Stress may contribute to burnout

stress causes burnout

Do you have a persistent weight on your shoulders that won’t go away? Or do you feel constantly sleep deprived, regardless of how much sleep you get? If this is the situation with you, there’s a good chance that you’re stressed. And since stress may contribute to burnout, it is important to learn what you’re dealing with.

According to the World Health Organization, stress is ‘’any type of change that causes physical, emotional or psychological strain and it is your body’s response to anything that requires you to respond or take an action’’.

In this article we will learn more about the causes of stress and find out whether stress may contribute to burnout.

Most common causes of stress

Stress is an emotion characterized by an unpleasant subjective experience. A state of stress is the result of the body’s response to a variety of stimuli and usually has a negative effect on health and performance. Stress is your body’s way of reacting to a perceived threat. In this day and age the most common way of experiencing stress is during work.

And not to say that working is the leading cause of stress for everybody, however work related stress is one to cause burnout most commonly. When you start struggling to cope with your daily work tasks, taking on projects and being overall productive, that is time to evaluate your stress levels.

Causes of stress can be anything from:

  • Pressure,
  • Burnout,
  • Big life changes,
  • Responsibility,
  • Experiencing hate or discrimination,
  • Feeling overwhelmed,
  • Going through uncertainty,
  • Taking on more than you can handle etc.

There are, of course, many other personal reasons to get stressed but we covered the ones that are more job related.

In more scientific terms, stress is built up in our body when stress hormones are released. Stress manifests differently for different people, just as we all have different reactions to physical conditions, emotions, or even the weather.

When confronted with a dangerous situation, hormones such as cortisol and norepinephrine, also known as the “stress hormones,” are released. Our physical receptors send a signal to our brain, which then uses the nervous system to prepare the body for a fight, flight, or freeze.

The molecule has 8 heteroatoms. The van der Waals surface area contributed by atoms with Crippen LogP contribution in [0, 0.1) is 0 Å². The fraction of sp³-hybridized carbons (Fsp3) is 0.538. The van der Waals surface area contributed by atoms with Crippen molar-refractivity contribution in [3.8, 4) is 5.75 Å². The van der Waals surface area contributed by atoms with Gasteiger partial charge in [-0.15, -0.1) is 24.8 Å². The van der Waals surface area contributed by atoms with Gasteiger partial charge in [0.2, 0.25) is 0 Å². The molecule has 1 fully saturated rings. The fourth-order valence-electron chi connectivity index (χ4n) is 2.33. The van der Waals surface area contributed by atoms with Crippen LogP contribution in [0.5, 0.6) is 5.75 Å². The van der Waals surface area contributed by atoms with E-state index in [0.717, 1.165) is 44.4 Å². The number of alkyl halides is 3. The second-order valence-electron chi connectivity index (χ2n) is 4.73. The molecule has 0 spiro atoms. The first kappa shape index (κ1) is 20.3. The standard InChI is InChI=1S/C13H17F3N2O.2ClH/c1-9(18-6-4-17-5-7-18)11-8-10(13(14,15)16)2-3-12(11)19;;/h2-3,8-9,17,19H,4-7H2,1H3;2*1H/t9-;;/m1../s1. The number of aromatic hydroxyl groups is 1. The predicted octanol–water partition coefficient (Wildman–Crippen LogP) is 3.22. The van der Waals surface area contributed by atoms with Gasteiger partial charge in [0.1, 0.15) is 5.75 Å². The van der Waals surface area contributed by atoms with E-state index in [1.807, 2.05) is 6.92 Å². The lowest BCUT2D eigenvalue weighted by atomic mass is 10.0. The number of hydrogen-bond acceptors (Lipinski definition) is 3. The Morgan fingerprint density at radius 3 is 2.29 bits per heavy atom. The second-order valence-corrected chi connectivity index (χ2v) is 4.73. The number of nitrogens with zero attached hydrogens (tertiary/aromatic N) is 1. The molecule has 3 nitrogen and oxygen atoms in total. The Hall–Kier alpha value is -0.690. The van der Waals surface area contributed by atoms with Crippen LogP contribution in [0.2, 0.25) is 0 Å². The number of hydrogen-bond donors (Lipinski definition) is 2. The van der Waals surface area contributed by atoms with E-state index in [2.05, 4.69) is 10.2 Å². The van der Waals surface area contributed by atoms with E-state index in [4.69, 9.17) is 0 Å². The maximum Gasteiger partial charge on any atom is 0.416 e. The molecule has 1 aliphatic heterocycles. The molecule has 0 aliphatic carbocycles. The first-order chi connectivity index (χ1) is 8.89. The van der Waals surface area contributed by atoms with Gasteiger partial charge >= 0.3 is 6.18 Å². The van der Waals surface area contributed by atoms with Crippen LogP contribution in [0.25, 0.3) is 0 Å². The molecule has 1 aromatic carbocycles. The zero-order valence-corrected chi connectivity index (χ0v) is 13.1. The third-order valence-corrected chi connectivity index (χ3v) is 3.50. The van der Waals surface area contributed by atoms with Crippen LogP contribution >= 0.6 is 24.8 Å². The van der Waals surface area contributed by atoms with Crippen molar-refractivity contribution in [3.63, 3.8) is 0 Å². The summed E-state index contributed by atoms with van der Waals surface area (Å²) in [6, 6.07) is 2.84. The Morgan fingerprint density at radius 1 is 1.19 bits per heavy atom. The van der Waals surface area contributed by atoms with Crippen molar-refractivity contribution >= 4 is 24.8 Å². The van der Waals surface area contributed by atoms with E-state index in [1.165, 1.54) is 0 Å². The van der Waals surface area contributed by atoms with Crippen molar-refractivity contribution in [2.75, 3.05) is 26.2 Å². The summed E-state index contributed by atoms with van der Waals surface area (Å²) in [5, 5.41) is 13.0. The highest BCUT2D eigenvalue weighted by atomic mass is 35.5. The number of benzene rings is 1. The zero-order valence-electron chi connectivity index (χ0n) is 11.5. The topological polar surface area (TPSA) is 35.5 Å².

There are even different types of stress including acute stress, episodic acute stress and chronic stress.

stress causes

Risking burnout from long term stress

Mental or emotional stress can lead to sadness and depression, anxiety, developing bad habits that lead to addiction, and a general decline in quality of life. The fact is, while we can’t always control our circumstances, we can always choose how we respond, which can be the first step towards stress management.

Understanding the “what” and “why” of stress can be a good place to start when trying to cope with it. Coping with stress can be intimidating, especially when it becomes pervasive but looking for help is always a good option. Whether you go seek professional help or try it on your own, the hardest thing is to start. It’s only uphill from there.

Stress can surely lead to burnout if it is not managed properly. Burnout is a psychological state characterized by emotional exhaustion, a lack of enthusiasm and motivation, and a feeling of being overwhelmed. The best way to avoid burnout is the same – to manage stress levels.

One way to do this is by visiting the Simple Girl blog about burnout. Reading about other people’s experiences and tips can be very helpful at the beginning of your journey.

May you find the right way of coping with stress!